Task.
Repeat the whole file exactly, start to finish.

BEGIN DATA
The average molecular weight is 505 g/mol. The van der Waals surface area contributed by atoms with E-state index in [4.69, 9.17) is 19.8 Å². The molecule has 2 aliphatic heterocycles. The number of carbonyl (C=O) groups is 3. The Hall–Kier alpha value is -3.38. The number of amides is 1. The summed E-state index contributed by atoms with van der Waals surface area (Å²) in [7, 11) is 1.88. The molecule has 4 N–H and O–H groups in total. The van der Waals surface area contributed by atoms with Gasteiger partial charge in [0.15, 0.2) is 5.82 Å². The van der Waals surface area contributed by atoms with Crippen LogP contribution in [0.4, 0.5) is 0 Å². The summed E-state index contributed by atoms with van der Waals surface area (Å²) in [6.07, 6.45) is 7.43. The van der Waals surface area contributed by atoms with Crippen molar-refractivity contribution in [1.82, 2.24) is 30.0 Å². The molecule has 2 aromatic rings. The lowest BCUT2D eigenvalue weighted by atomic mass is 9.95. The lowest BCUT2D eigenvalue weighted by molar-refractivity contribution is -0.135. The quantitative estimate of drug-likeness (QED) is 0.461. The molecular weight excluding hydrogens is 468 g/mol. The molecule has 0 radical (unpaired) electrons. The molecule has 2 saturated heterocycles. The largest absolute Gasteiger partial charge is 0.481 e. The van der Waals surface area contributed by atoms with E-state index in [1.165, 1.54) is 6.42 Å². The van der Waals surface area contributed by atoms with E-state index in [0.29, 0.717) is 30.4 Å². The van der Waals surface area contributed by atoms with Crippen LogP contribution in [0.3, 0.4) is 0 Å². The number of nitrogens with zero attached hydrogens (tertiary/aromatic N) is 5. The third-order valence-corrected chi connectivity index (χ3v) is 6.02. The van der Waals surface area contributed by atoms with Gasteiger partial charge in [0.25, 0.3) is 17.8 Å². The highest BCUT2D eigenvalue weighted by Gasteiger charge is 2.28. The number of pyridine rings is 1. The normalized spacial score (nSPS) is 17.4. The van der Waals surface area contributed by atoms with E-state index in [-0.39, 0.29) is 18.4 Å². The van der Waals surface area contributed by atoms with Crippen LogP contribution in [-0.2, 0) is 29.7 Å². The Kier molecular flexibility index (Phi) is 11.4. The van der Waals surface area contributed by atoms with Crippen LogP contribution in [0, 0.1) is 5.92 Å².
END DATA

The average molecular weight is 505 g/mol. The van der Waals surface area contributed by atoms with E-state index in [4.69, 9.17) is 19.8 Å². The molecule has 2 aliphatic heterocycles. The number of carbonyl (C=O) groups is 3. The Hall–Kier alpha value is -3.38. The number of amides is 1. The summed E-state index contributed by atoms with van der Waals surface area (Å²) in [7, 11) is 1.88. The molecule has 4 N–H and O–H groups in total. The van der Waals surface area contributed by atoms with Gasteiger partial charge in [0.15, 0.2) is 5.82 Å². The van der Waals surface area contributed by atoms with Crippen LogP contribution in [0.4, 0.5) is 0 Å². The summed E-state index contributed by atoms with van der Waals surface area (Å²) in [6.07, 6.45) is 7.43. The van der Waals surface area contributed by atoms with Crippen molar-refractivity contribution in [1.82, 2.24) is 30.0 Å². The molecule has 2 aromatic rings. The lowest BCUT2D eigenvalue weighted by atomic mass is 9.95. The lowest BCUT2D eigenvalue weighted by molar-refractivity contribution is -0.135. The quantitative estimate of drug-likeness (QED) is 0.461. The molecular weight excluding hydrogens is 468 g/mol. The molecule has 0 radical (unpaired) electrons. The molecule has 2 saturated heterocycles. The largest absolute Gasteiger partial charge is 0.481 e. The van der Waals surface area contributed by atoms with E-state index in [1.165, 1.54) is 6.42 Å². The van der Waals surface area contributed by atoms with E-state index in [0.29, 0.717) is 30.4 Å². The van der Waals surface area contributed by atoms with Crippen LogP contribution in [0.3, 0.4) is 0 Å². The number of nitrogens with zero attached hydrogens (tertiary/aromatic N) is 5. The third-order valence-corrected chi connectivity index (χ3v) is 6.02. The van der Waals surface area contributed by atoms with Gasteiger partial charge in [0.25, 0.3) is 17.8 Å². The highest BCUT2D eigenvalue weighted by Gasteiger charge is 2.28. The number of pyridine rings is 1. The normalized spacial score (nSPS) is 17.4. The van der Waals surface area contributed by atoms with E-state index in [-0.39, 0.29) is 18.4 Å². The van der Waals surface area contributed by atoms with Crippen LogP contribution in [-0.2, 0) is 29.7 Å². The Kier molecular flexibility index (Phi) is 11.4. The van der Waals surface area contributed by atoms with Crippen LogP contribution in [0, 0.1) is 5.92 Å².